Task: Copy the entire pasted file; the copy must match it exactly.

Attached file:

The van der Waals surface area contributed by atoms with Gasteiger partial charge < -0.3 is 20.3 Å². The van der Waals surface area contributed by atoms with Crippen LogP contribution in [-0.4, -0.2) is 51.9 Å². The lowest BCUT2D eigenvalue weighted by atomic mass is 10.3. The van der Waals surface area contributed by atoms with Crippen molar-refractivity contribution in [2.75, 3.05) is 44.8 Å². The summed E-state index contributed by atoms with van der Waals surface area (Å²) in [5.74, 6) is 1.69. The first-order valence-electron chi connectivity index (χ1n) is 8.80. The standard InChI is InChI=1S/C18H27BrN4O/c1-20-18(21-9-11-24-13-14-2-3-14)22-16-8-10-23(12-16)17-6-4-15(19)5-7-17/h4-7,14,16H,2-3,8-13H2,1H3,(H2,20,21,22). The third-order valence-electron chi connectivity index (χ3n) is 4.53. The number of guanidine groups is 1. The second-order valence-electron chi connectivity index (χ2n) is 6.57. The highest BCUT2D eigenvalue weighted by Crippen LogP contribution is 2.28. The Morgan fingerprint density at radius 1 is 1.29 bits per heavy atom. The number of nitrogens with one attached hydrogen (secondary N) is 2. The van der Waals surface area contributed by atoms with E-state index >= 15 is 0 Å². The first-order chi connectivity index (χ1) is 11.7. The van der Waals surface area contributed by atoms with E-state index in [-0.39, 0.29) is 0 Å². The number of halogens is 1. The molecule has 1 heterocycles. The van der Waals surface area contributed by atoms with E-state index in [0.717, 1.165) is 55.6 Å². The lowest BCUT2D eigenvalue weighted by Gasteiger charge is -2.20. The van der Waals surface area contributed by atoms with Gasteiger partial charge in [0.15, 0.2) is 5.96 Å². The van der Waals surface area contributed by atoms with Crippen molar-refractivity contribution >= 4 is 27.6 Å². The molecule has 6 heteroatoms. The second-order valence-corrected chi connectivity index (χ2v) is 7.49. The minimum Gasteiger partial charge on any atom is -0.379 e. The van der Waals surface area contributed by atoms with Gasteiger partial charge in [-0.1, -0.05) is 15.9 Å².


The van der Waals surface area contributed by atoms with Gasteiger partial charge < -0.3 is 20.3 Å². The van der Waals surface area contributed by atoms with Crippen LogP contribution in [-0.4, -0.2) is 51.9 Å². The lowest BCUT2D eigenvalue weighted by atomic mass is 10.3. The van der Waals surface area contributed by atoms with Crippen molar-refractivity contribution in [2.75, 3.05) is 44.8 Å². The summed E-state index contributed by atoms with van der Waals surface area (Å²) in [5.74, 6) is 1.69. The first-order valence-electron chi connectivity index (χ1n) is 8.80. The standard InChI is InChI=1S/C18H27BrN4O/c1-20-18(21-9-11-24-13-14-2-3-14)22-16-8-10-23(12-16)17-6-4-15(19)5-7-17/h4-7,14,16H,2-3,8-13H2,1H3,(H2,20,21,22). The third-order valence-electron chi connectivity index (χ3n) is 4.53. The number of guanidine groups is 1. The second-order valence-electron chi connectivity index (χ2n) is 6.57. The highest BCUT2D eigenvalue weighted by Crippen LogP contribution is 2.28. The Morgan fingerprint density at radius 1 is 1.29 bits per heavy atom. The number of nitrogens with one attached hydrogen (secondary N) is 2. The van der Waals surface area contributed by atoms with E-state index >= 15 is 0 Å². The first-order chi connectivity index (χ1) is 11.7. The van der Waals surface area contributed by atoms with E-state index in [-0.39, 0.29) is 0 Å². The number of halogens is 1. The molecule has 1 heterocycles. The van der Waals surface area contributed by atoms with E-state index in [0.717, 1.165) is 55.6 Å². The lowest BCUT2D eigenvalue weighted by Gasteiger charge is -2.20. The van der Waals surface area contributed by atoms with Gasteiger partial charge in [0.15, 0.2) is 5.96 Å². The van der Waals surface area contributed by atoms with Crippen molar-refractivity contribution >= 4 is 27.6 Å². The molecule has 6 heteroatoms. The second-order valence-corrected chi connectivity index (χ2v) is 7.49. The minimum Gasteiger partial charge on any atom is -0.379 e. The van der Waals surface area contributed by atoms with Gasteiger partial charge in [-0.1, -0.05) is 15.9 Å².